Results

Predicting the herb-disease associations

First of all, we explored the statistics of the disease-related genes, the herb-related genes, and the human protein interactome which we collected from the CODA repository and the COCONUT database (Fig. 1a and b). The 335 diseases had 6.26 related genes on average (Fig. 2a). Each disease had at least two related genes and a maximum of 74 related genes. Meanwhile, the 5,737 herbs contained 34.50 associated compounds on average and each of herb contained a minimum of 1 and a maximum of 838 associated compounds (Fig. 2b). In addition, we estimated the herb-related genes through the genes that targeted by each compound and the herbs had 924.39 related genes on average and each of herb had a minimum of 1 and a maximum of 8,189 related genes (Fig. 2c). Furthermore, we constructed the human protein interactome consisted of 260,770 protein-protein interactions between 17,224 proteins. The average degree of the nodes was 30.32 and the minimum and maximum degree was 1 and 2,088 respectively (Fig. 2d). These results indicate that most of diseases and herbs are associated with more than one gene and the associations between them have to be analyzed more comprehensively through network analysis, rather than single gene-based approaches.

Fig. 2
figure 2

The statistics of the disease-related genes, the herb-related genes and the human protein interactome and the prediction performance of each network-based measures (AUROC). a The distribution of the number of related genes in the 335 diseases (b) The distribution of the number of associated compounds in the 5,737 herbs, c The distribution of the number of related genes in the 5,737 herbs (d) The distribution of the node degrees in the human protein interactome, e The ROC curve of each network-based proximity measures and (f) The ROC curve of the WACP at highly conservative false-positive rate (FPR = 5%)

More importantly, to predict the herb-disease associations in the human protein interactome, we devised a new network-based measure named weighted average closest path length (WACP) which weights the herb-related genes by the number of compounds targeting each of them (Methods). We measured the WACP of all herb-disease pairs between 335 diseases and 5,737 herbs. The lower WACP value indicates the stronger associations and we ranked all herb-disease pairs based on their WACP values. Then, we evaluated the prediction performance of the WACP through AUROC (area under the receiver operating characteristic) using the known herb-disease associations obtained from the COCONUT database as a gold-standard answer set (Fig. 1d). Additionally, we measure the proximity between all herb-disease pairs using average shortest path length (ASP) and average closest path length (ACP) which are the most frequently used network-based proximity measure to compare the prediction performance.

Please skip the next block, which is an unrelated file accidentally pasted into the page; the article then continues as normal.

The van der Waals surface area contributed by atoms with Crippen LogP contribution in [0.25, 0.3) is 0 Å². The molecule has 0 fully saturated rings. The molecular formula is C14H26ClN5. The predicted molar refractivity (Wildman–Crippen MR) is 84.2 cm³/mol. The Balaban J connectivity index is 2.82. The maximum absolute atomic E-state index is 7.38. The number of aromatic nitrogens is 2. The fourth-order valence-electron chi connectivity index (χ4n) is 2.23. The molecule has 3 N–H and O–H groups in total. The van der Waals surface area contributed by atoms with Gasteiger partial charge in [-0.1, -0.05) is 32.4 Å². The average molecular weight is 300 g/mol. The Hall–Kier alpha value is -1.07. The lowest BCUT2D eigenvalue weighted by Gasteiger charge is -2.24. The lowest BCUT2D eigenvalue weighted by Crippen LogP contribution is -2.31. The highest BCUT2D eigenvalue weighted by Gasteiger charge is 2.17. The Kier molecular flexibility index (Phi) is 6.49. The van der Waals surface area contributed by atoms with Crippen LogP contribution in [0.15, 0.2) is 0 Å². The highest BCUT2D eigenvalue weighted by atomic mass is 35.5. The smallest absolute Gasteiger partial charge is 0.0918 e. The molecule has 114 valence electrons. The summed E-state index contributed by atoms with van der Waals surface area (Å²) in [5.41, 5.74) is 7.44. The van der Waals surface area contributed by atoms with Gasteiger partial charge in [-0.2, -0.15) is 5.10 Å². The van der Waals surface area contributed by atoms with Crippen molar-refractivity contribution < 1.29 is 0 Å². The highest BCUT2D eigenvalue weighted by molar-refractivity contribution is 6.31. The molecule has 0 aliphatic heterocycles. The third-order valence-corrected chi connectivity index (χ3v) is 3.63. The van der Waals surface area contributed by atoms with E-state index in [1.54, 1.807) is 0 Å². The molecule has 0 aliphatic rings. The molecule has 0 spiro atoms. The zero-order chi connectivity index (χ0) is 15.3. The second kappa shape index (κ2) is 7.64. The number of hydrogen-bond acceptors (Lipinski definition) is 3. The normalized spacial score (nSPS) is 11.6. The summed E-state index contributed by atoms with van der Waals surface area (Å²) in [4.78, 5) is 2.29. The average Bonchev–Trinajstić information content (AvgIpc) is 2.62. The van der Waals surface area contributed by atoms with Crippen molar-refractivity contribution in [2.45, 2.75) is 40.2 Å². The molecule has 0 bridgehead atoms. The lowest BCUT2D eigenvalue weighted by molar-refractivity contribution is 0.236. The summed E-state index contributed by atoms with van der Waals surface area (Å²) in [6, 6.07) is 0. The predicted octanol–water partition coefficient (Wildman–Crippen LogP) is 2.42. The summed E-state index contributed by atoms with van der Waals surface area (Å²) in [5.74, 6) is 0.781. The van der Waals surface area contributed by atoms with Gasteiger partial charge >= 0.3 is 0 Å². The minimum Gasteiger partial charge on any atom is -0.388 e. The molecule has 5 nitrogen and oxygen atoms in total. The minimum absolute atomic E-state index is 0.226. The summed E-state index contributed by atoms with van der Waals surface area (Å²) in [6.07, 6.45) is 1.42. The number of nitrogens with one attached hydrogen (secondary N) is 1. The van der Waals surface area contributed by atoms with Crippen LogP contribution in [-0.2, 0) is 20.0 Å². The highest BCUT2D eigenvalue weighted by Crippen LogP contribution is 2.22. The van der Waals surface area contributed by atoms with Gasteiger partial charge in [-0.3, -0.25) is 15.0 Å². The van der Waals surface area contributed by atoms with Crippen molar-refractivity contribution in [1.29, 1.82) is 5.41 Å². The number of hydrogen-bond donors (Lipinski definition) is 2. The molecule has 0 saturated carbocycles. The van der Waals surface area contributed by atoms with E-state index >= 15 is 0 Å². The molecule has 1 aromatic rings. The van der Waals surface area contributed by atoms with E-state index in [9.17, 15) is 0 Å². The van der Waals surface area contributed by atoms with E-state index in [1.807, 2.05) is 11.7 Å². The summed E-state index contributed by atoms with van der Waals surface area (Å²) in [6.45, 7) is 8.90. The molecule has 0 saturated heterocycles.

As a result, the WACP (AUROC = 0.777) was superior to the ASP (AUROC = 0.456) and the ACP (AUROC = 0.670) (Fig. 2e). The WACP also show improved AURPC scores (0.023) than the baseline AUPRC scores (12,208 positive herb-disease pairs/1,921,225 all herb-disease pairs = 0.006), the ASP (AUPRC = 0.005) and the ACP (AUPRC = 0.011). This result indicates that considering the compound composition of each herb can improve the performance in the prediction of herb-disease associations in the human protein interactome, compared to the simple network-based measures that only consider the proximity between the genes. More specifically, the large number of true positive pairs in the gold-standard answer set were recovered at highly conservative false-positive rate (FPR = 5%, recall = 30%) (Fig. 2f). This prediction performance is notable because correct, but not discovered yet, predictions would be considered false positive and it can significantly underestimate the prediction performance. Taken together, we confirmed that the WACP successfully predict the herb-disease associations in the human protein interactome and they show better prediction performance than the other network-based proximity measures.

Prediction performances in individual herbs and diseases

Besides the global approach that use all herb-disease pairs to evaluate the prediction performance, we measured the AUROC scores in individual herbs and diseases. Among the 5,737 herbs and the 335 diseases, we selected the 2,041 herbs and the 192 diseases which have at least one associated disease and herb, respectively and we calculated AUROC scores in each herb and disease based on the WACP. As a result, we confirmed that the average AUROC scores of individual herbs and disease show similar prediction performance with the global approach, 0.721 (Fig. 3a) and 0.711 (Fig. 3b), respectively. It was notable that 88.4% and 93.8% of the 2,041 herbs and the 192 diseases showed the better performance than random (AUROC = 0.5).

Fig. 3
figure 3